However, when the regulatory regime governing the supply of petroleum products changed in 2005, Transnet refused to recognise the variation agreement embodying the neutrality principle. The change was introduced when the National Energy Regulator Act, 2004 and the Petroleum Pipelines Act, 2003 ("PPA") came into force in September and November 2005, respectively. The PPA gave the Petroleum Pipelines Regulatory Authority (the "Authority") the power to issue licences for the construction and conversion of petroleum pipelines, loading facilities and storage facilities, as well as for the operation of these. Importantly, it also gave the Authority the power to set or approve tariffs and charges in the manner prescribed by regulation. The National Energy Regulator Act created a regulator, the National Energy Regulator of South Africa ("NERSA"), to carry out the functions of the Authority.

In 2010/2011, NERSA issued its first tariff determination. Transnet maintained that the principle of neutrality and the variation agreement could not prevail over that decision and that the variation agreement was effectively terminated by the regulatory regime introduced by the NERSA Act and the PPA.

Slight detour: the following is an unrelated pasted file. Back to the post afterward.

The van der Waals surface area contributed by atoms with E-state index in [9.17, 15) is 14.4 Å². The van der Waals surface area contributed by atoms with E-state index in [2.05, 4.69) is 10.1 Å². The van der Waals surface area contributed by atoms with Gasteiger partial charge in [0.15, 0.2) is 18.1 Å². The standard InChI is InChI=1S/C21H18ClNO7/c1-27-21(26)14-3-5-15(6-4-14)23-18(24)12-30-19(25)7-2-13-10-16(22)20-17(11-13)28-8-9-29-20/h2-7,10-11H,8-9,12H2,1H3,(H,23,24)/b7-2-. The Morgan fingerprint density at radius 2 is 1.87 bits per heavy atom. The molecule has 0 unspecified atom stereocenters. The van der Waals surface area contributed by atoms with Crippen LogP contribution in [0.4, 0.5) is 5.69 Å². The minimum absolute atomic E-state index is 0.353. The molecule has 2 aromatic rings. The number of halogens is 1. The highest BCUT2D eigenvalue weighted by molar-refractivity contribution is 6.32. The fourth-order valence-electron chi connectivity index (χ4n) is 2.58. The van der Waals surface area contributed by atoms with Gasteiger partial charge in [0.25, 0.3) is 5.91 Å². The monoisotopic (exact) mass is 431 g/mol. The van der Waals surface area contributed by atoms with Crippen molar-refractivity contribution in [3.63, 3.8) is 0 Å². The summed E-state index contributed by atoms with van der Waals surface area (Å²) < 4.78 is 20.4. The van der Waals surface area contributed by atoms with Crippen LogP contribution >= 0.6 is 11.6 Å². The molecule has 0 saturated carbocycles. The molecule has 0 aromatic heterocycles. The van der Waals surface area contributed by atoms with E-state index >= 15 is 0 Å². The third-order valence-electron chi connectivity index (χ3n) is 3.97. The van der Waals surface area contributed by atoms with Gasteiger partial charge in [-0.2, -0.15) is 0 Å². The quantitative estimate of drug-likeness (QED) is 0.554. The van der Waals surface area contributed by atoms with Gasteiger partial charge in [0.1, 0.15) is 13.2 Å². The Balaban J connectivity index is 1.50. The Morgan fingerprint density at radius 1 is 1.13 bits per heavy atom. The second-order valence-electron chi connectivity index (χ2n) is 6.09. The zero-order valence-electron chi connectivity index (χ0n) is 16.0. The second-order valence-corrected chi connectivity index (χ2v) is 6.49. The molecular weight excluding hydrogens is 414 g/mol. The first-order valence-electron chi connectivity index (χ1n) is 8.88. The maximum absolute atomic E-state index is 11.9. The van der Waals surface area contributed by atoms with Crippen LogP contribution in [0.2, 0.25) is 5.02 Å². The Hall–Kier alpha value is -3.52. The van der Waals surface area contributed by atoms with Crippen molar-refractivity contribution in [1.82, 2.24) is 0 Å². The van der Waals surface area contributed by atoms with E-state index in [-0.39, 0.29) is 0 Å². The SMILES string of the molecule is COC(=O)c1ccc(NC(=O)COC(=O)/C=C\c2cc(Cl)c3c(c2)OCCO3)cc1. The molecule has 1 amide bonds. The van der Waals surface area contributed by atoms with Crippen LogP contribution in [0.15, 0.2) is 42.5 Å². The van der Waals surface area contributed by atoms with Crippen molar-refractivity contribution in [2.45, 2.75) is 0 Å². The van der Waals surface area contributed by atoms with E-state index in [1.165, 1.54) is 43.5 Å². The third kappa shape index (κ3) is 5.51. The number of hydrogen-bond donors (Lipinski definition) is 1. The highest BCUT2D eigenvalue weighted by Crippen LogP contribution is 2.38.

Total then approached the High Court, seeking a court order declaring that the variation agreement remained binding and directing Transnet to implement its terms by ensuring that the percentage increase in the crude oil tariff did not exceed the weighted average percentage of petrol, diesel and avtur tariffs.

Before court, Transnet argued that the variation agreement had been "abolished" by the PPA and that NERSA was the only body that could set the relevant tariffs. As the PPA did not authorise discrimination between customers and prohibited any agreement contrary to its provisions, the variation agreement was void. Total's only available remedy was the review of NERSA's decision. However, the court held that the neutrality principle was not inconsistent with the new regulatory regime, leading to Transnet approaching the SCA.

On appeal before the SCA, Transnet argued that the neutrality principle was inconsistent with the PPA's provision that only NERSA may set the relevant tariff, with no deviations permitted, and that the previous basis for determining the tariff could not co-exist with NERSA's determination. Transnet argued that the former basis for determining the tariff was completely different to the new method by NERSA.